"…passing a failing student is the #1 worst thing a teacher can do. … Changing grades is the most undermining contribution to a student’s failure, but above all else – it invalidates your data. Putting aside creating and submitting inaccurate school data for the moment, entering a 'false grade' will make it virtually impossible to reliably measure any improvement of your skills as a teacher. Your improvement will now be based on unsound and worthless data." -- M. Cubbin (8/2/15) The Business of SchoolPseudo-Evaluation. Data are not fundamental. On their face, data cannot be distinguished from outputs of a random number generator. Data are like shell chips on a beach mixed in with sand; or, like foam on the tide. (For an article relating “data” and “objectivity,” see Can Criminal or Immoral Behavior Be Dealt With Objectively?)
"… Is the Customer Always Right?" -- Farrington, Frank (1915) in Merck Report, Volume 24 pg 134-135
Far more important to know is what the processes are by which the putative data are collected. And even more critical is knowing which theories connect the data and collection process to what supposedly they indicate.
Much “data-collection” is like trying to identify proportions of bird-species during a fall migration. If the process were merely to tally varieties of southward flying objects, we might well end up confounding red-winged blackbirds with jet planes and monarch butterflies. (See Is It Really a Test? Or Just Another Task?)
In the above epigraph, Cubbin presumes a connection, presumably ideally possible, between school grades, student failure, and teacher skill. Using teachers as graders cuts costs, but is begging for inconsistency: not, because teachers may not “know their stuff.” But, because many institutional processes can overrule even the best of teachers’ judgments, e.g. administors’ prerogative, special education policies, or political involvement in the grading process. There is little consensus, when interest-group push comes to shove, on either goals or concepts appropriate to education. (See What Does a Consensus Mean, Anyway?" )
Requiring teachers to grade then grading the teachers is like judging baseball coaches using their players' batting averages. There will likely be only a tenuous, if any, connection between the data and any causal relationship to coaching (teaching) efforts. (See Power Failure: Losing the Series; Blaming the Bat Boys )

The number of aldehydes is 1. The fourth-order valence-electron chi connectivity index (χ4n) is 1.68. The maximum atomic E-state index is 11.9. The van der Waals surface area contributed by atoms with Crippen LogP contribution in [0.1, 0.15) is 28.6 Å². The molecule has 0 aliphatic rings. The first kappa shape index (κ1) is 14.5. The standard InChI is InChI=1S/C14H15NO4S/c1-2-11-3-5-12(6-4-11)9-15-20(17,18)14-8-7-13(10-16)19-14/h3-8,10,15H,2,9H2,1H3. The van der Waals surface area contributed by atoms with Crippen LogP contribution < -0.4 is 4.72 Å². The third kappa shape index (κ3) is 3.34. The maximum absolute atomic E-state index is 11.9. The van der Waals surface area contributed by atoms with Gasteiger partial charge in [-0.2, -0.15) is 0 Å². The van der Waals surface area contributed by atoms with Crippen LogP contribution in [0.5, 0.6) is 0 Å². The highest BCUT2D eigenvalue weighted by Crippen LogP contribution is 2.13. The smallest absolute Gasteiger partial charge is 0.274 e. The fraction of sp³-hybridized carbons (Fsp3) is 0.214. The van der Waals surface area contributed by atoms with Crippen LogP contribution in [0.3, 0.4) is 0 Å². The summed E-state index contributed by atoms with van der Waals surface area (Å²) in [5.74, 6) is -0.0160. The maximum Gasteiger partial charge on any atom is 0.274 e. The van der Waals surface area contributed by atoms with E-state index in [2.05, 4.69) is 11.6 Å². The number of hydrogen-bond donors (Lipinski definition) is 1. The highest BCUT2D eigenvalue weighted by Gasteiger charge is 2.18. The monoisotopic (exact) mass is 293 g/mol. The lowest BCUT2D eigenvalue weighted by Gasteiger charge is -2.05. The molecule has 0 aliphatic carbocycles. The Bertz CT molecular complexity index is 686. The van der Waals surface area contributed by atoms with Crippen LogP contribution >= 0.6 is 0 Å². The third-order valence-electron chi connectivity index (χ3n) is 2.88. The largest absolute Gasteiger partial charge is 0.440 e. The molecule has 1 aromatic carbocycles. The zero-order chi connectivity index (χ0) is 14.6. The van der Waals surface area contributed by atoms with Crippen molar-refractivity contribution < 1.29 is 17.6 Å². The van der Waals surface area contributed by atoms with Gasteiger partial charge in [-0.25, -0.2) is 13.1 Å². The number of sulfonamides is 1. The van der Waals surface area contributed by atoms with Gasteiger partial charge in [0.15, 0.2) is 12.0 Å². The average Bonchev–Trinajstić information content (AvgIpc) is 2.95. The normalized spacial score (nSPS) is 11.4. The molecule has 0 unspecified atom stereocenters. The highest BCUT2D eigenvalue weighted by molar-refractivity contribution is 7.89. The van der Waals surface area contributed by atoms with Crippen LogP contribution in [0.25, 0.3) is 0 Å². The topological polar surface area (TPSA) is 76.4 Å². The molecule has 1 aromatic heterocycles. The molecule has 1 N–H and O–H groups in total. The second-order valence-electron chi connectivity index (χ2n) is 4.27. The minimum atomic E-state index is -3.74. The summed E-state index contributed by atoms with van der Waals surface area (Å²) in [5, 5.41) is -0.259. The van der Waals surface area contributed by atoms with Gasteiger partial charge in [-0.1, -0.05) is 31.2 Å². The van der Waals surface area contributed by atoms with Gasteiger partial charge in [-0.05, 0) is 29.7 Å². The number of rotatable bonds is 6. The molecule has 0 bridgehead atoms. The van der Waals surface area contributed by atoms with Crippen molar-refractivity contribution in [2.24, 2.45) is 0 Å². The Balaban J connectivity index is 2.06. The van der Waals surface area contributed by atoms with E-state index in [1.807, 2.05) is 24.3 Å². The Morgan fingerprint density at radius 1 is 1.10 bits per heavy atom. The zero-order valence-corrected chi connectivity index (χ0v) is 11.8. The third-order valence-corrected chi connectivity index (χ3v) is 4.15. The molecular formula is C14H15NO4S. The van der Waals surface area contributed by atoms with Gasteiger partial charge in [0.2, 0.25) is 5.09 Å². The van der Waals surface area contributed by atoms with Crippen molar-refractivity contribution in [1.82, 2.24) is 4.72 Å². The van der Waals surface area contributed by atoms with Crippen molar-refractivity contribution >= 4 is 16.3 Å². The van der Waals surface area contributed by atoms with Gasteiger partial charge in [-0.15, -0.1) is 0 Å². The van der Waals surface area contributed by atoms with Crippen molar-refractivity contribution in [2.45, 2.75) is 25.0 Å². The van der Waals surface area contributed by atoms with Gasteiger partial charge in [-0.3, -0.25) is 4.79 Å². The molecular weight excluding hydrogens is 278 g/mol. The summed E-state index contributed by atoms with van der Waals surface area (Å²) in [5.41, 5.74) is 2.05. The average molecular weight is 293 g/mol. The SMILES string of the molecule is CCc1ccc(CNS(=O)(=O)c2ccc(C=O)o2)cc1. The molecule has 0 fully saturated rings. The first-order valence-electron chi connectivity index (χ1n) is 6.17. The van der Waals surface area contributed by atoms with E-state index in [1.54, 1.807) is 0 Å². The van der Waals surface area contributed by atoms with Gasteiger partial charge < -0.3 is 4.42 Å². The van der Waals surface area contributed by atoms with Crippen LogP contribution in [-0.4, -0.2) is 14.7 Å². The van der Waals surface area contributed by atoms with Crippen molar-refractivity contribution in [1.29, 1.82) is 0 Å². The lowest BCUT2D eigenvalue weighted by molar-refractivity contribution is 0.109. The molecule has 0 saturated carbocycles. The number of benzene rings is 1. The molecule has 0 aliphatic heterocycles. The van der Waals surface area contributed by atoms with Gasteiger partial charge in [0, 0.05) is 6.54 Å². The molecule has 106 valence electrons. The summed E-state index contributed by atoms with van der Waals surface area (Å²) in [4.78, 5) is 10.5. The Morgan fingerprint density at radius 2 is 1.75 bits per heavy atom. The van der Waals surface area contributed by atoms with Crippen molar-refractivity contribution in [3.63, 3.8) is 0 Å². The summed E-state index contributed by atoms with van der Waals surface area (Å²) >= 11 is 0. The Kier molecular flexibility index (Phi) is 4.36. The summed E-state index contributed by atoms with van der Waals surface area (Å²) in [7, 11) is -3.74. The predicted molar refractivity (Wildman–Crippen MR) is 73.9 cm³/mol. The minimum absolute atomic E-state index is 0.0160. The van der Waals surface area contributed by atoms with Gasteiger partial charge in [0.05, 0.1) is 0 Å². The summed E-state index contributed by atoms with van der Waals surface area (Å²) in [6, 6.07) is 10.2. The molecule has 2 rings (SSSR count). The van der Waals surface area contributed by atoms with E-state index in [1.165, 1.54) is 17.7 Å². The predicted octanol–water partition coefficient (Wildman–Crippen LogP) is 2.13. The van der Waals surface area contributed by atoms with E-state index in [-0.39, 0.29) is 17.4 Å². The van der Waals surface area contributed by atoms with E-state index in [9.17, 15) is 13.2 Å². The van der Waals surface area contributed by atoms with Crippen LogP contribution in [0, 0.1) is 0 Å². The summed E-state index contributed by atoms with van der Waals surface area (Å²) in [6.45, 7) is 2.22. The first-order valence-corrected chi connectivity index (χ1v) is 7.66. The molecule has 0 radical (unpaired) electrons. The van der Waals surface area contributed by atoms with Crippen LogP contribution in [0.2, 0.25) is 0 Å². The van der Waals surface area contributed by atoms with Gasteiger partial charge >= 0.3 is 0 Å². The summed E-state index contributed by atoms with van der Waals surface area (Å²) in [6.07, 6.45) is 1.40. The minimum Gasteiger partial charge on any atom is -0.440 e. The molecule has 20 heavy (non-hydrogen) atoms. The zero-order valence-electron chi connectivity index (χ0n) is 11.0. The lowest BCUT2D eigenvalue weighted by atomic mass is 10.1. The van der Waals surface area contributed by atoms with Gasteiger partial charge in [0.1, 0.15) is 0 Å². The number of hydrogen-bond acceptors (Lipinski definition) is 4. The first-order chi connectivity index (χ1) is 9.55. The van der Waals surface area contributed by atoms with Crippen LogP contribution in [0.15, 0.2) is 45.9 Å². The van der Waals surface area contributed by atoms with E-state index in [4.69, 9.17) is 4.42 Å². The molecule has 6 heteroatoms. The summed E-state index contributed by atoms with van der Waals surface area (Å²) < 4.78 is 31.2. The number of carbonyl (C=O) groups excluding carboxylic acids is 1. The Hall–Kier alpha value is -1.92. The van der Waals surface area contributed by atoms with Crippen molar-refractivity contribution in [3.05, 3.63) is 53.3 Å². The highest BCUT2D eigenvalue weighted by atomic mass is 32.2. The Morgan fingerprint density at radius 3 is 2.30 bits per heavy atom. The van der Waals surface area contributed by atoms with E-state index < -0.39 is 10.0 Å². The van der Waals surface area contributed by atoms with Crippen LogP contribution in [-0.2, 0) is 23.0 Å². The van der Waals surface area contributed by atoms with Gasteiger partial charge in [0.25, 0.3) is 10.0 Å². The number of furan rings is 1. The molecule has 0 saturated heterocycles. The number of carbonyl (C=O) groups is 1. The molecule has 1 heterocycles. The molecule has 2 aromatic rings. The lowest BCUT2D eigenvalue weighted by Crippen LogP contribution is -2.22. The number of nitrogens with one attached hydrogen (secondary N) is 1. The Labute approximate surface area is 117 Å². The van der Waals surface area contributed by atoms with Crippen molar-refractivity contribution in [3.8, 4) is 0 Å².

The Diploma-Holder Markets: is the customer always right? An important assumption Cubbin seems to make is that markets for test-passers are comprised of persons looking for those who possess certain proven skills. This is only a minor proportion of the markets for certificate- or diploma-holders.
Consider these other markets for whom actual skill levels are a distant, if even, a second consideration to applicant grade-point average:
a. Colleges, public, private or commercial, who have external, e.g. federal, or foundational, funds available for applicants with a certain grade-point average -- especially if the recipient institutions have tight budgets;
b. Institutions legally required to have certified staff but faced with employee scarcities, e.g. hospitals, clinics, civil-service;
c. School districts needing both adults certified as teachers, and students with birth and health certificates, in order to be run at even somewhat remove from peak efficiency;
d. Government administrations pursuing certain public policy initiatives that depend on items a, b and c, preceding; e.g. special education, affirmative action, STEM (Science, Technology & Mathematics); and last but not least,
e. the children applicants, legacies, to colleges which favor (paying) parents who are past graduates.
If skills really counted, there would be something like board standard examinations to be passed; normally, to be retaken at standard intervals. Teacher grades would not be accepted in place of board exam results. (See The Dangers of Diplomas)
But where the sheepskin alone is most important, rarely will the sheep’s diet be.
For examples and to pursue the issues raised in this essay, see
1. “Data-Driven”: a slogan to distract from organizational disagreement?;
2. Classification Error in Evaluation Practice:
the impact of the "false positive" on educational practice and policy